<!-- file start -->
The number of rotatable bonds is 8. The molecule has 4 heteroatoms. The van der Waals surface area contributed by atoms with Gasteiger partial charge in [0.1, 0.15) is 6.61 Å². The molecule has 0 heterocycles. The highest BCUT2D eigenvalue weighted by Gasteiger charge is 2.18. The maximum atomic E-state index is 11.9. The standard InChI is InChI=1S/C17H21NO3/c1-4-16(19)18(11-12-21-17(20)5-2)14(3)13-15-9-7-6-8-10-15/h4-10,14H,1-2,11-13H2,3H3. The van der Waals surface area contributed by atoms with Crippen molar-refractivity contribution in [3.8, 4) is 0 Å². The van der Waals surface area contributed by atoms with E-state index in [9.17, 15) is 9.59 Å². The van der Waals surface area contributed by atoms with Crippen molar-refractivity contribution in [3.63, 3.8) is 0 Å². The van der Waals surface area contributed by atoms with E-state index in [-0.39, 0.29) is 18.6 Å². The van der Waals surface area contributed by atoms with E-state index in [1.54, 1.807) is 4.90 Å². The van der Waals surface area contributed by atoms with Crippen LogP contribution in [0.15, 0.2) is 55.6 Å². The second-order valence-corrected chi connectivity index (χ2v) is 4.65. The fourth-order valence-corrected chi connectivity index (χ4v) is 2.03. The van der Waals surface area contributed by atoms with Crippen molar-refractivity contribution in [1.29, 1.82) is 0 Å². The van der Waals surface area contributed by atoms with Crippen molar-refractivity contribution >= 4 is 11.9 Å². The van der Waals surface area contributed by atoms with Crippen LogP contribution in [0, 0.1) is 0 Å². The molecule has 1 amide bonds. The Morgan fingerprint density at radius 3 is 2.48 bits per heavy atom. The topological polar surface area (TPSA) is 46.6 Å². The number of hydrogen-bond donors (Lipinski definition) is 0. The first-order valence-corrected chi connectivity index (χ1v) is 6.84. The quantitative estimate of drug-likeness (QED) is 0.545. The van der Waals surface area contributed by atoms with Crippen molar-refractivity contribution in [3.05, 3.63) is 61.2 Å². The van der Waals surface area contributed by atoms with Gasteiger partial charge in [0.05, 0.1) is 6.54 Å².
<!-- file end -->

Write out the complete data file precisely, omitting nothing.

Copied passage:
The number of rotatable bonds is 8. The molecule has 4 heteroatoms. The van der Waals surface area contributed by atoms with Gasteiger partial charge in [0.1, 0.15) is 6.61 Å². The molecule has 0 heterocycles. The highest BCUT2D eigenvalue weighted by Gasteiger charge is 2.18. The maximum atomic E-state index is 11.9. The standard InChI is InChI=1S/C17H21NO3/c1-4-16(19)18(11-12-21-17(20)5-2)14(3)13-15-9-7-6-8-10-15/h4-10,14H,1-2,11-13H2,3H3. The van der Waals surface area contributed by atoms with Crippen molar-refractivity contribution in [3.8, 4) is 0 Å². The van der Waals surface area contributed by atoms with E-state index in [9.17, 15) is 9.59 Å². The van der Waals surface area contributed by atoms with Crippen molar-refractivity contribution in [3.63, 3.8) is 0 Å². The van der Waals surface area contributed by atoms with E-state index in [-0.39, 0.29) is 18.6 Å². The van der Waals surface area contributed by atoms with E-state index in [1.54, 1.807) is 4.90 Å². The van der Waals surface area contributed by atoms with Crippen LogP contribution in [0.15, 0.2) is 55.6 Å². The second-order valence-corrected chi connectivity index (χ2v) is 4.65. The fourth-order valence-corrected chi connectivity index (χ4v) is 2.03. The van der Waals surface area contributed by atoms with Crippen molar-refractivity contribution in [1.29, 1.82) is 0 Å². The van der Waals surface area contributed by atoms with Crippen molar-refractivity contribution >= 4 is 11.9 Å². The van der Waals surface area contributed by atoms with Crippen LogP contribution in [0, 0.1) is 0 Å². The molecule has 1 amide bonds. The Morgan fingerprint density at radius 3 is 2.48 bits per heavy atom. The topological polar surface area (TPSA) is 46.6 Å². The number of hydrogen-bond donors (Lipinski definition) is 0. The first-order valence-corrected chi connectivity index (χ1v) is 6.84. The quantitative estimate of drug-likeness (QED) is 0.545. The van der Waals surface area contributed by atoms with Crippen molar-refractivity contribution in [3.05, 3.63) is 61.2 Å². The van der Waals surface area contributed by atoms with Gasteiger partial charge in [0.05, 0.1) is 6.54 Å².